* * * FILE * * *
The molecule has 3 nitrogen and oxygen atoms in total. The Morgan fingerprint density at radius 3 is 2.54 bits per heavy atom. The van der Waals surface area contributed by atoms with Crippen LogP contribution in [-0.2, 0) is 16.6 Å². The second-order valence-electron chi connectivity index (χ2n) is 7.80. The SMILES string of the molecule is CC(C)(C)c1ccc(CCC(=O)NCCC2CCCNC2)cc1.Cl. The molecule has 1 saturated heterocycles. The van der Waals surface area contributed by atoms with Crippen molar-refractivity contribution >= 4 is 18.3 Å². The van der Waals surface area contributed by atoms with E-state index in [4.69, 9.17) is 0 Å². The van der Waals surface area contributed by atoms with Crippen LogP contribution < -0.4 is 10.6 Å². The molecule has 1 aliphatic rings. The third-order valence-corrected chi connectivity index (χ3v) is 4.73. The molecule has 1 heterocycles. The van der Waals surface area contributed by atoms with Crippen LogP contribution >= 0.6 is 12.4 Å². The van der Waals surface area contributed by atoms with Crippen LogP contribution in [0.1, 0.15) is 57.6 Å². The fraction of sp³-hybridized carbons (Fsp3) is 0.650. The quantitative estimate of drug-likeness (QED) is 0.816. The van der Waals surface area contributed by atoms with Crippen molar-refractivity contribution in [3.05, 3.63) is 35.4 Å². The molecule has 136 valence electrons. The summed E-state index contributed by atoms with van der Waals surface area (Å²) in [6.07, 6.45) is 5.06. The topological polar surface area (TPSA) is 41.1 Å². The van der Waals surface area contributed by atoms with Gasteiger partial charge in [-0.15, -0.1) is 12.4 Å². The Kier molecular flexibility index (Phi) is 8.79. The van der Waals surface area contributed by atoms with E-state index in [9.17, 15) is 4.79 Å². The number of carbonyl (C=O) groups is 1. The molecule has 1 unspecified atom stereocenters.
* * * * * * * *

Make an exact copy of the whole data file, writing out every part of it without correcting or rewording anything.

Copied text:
The molecule has 3 nitrogen and oxygen atoms in total. The Morgan fingerprint density at radius 3 is 2.54 bits per heavy atom. The van der Waals surface area contributed by atoms with Crippen LogP contribution in [-0.2, 0) is 16.6 Å². The second-order valence-electron chi connectivity index (χ2n) is 7.80. The SMILES string of the molecule is CC(C)(C)c1ccc(CCC(=O)NCCC2CCCNC2)cc1.Cl. The molecule has 1 saturated heterocycles. The van der Waals surface area contributed by atoms with Crippen molar-refractivity contribution >= 4 is 18.3 Å². The van der Waals surface area contributed by atoms with E-state index in [4.69, 9.17) is 0 Å². The van der Waals surface area contributed by atoms with Crippen LogP contribution < -0.4 is 10.6 Å². The molecule has 1 aliphatic rings. The third-order valence-corrected chi connectivity index (χ3v) is 4.73. The molecule has 1 heterocycles. The van der Waals surface area contributed by atoms with Crippen LogP contribution >= 0.6 is 12.4 Å². The van der Waals surface area contributed by atoms with Crippen LogP contribution in [0.1, 0.15) is 57.6 Å². The fraction of sp³-hybridized carbons (Fsp3) is 0.650. The quantitative estimate of drug-likeness (QED) is 0.816. The van der Waals surface area contributed by atoms with Crippen molar-refractivity contribution in [3.05, 3.63) is 35.4 Å². The molecule has 136 valence electrons. The summed E-state index contributed by atoms with van der Waals surface area (Å²) in [6.07, 6.45) is 5.06. The topological polar surface area (TPSA) is 41.1 Å². The van der Waals surface area contributed by atoms with Gasteiger partial charge in [-0.15, -0.1) is 12.4 Å². The Kier molecular flexibility index (Phi) is 8.79. The van der Waals surface area contributed by atoms with E-state index in [9.17, 15) is 4.79 Å². The number of carbonyl (C=O) groups is 1. The molecule has 1 unspecified atom stereocenters.